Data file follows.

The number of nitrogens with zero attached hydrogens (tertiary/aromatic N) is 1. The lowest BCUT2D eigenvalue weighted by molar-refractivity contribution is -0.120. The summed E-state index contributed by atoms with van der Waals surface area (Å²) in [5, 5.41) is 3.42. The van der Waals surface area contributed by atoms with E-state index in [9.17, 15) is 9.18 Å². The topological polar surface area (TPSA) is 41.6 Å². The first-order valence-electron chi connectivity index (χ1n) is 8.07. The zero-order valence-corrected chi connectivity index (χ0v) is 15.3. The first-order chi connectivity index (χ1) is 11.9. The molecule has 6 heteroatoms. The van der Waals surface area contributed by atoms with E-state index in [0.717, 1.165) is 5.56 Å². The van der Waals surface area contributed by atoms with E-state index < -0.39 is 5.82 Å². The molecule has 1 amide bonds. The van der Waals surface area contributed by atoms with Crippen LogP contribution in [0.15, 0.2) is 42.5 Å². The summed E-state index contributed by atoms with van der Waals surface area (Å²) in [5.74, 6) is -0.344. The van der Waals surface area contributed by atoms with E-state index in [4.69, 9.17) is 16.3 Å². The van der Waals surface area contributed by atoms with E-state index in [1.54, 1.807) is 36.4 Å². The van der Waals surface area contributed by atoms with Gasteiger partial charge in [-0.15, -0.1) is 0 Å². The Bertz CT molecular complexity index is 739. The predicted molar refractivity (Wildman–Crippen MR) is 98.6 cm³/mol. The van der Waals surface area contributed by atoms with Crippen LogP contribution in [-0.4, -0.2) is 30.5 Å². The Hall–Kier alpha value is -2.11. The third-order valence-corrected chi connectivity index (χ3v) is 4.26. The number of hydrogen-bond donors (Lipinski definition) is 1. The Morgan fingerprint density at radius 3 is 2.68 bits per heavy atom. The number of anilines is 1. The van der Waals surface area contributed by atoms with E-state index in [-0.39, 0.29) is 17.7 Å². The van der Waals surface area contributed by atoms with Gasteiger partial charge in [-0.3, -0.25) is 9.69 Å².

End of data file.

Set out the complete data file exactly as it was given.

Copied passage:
The number of nitrogens with zero attached hydrogens (tertiary/aromatic N) is 1. The lowest BCUT2D eigenvalue weighted by molar-refractivity contribution is -0.120. The summed E-state index contributed by atoms with van der Waals surface area (Å²) in [5, 5.41) is 3.42. The van der Waals surface area contributed by atoms with E-state index in [9.17, 15) is 9.18 Å². The topological polar surface area (TPSA) is 41.6 Å². The first-order valence-electron chi connectivity index (χ1n) is 8.07. The zero-order valence-corrected chi connectivity index (χ0v) is 15.3. The first-order chi connectivity index (χ1) is 11.9. The molecule has 6 heteroatoms. The van der Waals surface area contributed by atoms with E-state index in [0.717, 1.165) is 5.56 Å². The van der Waals surface area contributed by atoms with E-state index < -0.39 is 5.82 Å². The molecule has 1 amide bonds. The van der Waals surface area contributed by atoms with Crippen LogP contribution in [0.15, 0.2) is 42.5 Å². The summed E-state index contributed by atoms with van der Waals surface area (Å²) in [5.74, 6) is -0.344. The van der Waals surface area contributed by atoms with E-state index in [4.69, 9.17) is 16.3 Å². The van der Waals surface area contributed by atoms with E-state index in [1.54, 1.807) is 36.4 Å². The van der Waals surface area contributed by atoms with Gasteiger partial charge in [-0.15, -0.1) is 0 Å². The Bertz CT molecular complexity index is 739. The predicted molar refractivity (Wildman–Crippen MR) is 98.6 cm³/mol. The van der Waals surface area contributed by atoms with Crippen LogP contribution in [-0.4, -0.2) is 30.5 Å². The Hall–Kier alpha value is -2.11. The third-order valence-corrected chi connectivity index (χ3v) is 4.26. The number of hydrogen-bond donors (Lipinski definition) is 1. The Morgan fingerprint density at radius 3 is 2.68 bits per heavy atom. The number of anilines is 1. The van der Waals surface area contributed by atoms with E-state index in [-0.39, 0.29) is 17.7 Å². The van der Waals surface area contributed by atoms with Gasteiger partial charge in [-0.3, -0.25) is 9.69 Å².